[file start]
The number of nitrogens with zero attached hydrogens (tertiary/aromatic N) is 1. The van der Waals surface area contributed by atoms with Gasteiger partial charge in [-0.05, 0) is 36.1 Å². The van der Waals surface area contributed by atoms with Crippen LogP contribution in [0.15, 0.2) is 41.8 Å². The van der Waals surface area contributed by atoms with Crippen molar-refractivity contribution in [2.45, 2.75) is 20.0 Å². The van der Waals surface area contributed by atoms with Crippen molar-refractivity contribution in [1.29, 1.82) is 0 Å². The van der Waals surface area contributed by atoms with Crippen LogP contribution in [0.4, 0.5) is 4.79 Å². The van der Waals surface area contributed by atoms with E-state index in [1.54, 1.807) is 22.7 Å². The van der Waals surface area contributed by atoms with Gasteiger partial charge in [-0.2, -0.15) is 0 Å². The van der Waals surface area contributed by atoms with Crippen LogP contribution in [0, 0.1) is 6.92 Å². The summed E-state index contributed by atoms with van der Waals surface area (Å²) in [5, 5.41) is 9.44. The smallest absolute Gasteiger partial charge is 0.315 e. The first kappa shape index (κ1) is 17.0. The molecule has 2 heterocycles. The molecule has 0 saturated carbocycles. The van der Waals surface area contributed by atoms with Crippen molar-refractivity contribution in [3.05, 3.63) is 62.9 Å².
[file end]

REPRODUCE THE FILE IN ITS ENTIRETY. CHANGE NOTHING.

The number of nitrogens with zero attached hydrogens (tertiary/aromatic N) is 1. The van der Waals surface area contributed by atoms with Gasteiger partial charge in [-0.05, 0) is 36.1 Å². The van der Waals surface area contributed by atoms with Crippen LogP contribution in [0.15, 0.2) is 41.8 Å². The van der Waals surface area contributed by atoms with Crippen molar-refractivity contribution in [2.45, 2.75) is 20.0 Å². The van der Waals surface area contributed by atoms with Crippen molar-refractivity contribution in [1.29, 1.82) is 0 Å². The van der Waals surface area contributed by atoms with Crippen LogP contribution in [0.4, 0.5) is 4.79 Å². The van der Waals surface area contributed by atoms with E-state index in [1.54, 1.807) is 22.7 Å². The van der Waals surface area contributed by atoms with Gasteiger partial charge in [-0.2, -0.15) is 0 Å². The van der Waals surface area contributed by atoms with Crippen LogP contribution in [0, 0.1) is 6.92 Å². The summed E-state index contributed by atoms with van der Waals surface area (Å²) in [5, 5.41) is 9.44. The smallest absolute Gasteiger partial charge is 0.315 e. The first kappa shape index (κ1) is 17.0. The molecule has 2 heterocycles. The molecule has 0 saturated carbocycles. The van der Waals surface area contributed by atoms with Crippen molar-refractivity contribution in [3.05, 3.63) is 62.9 Å².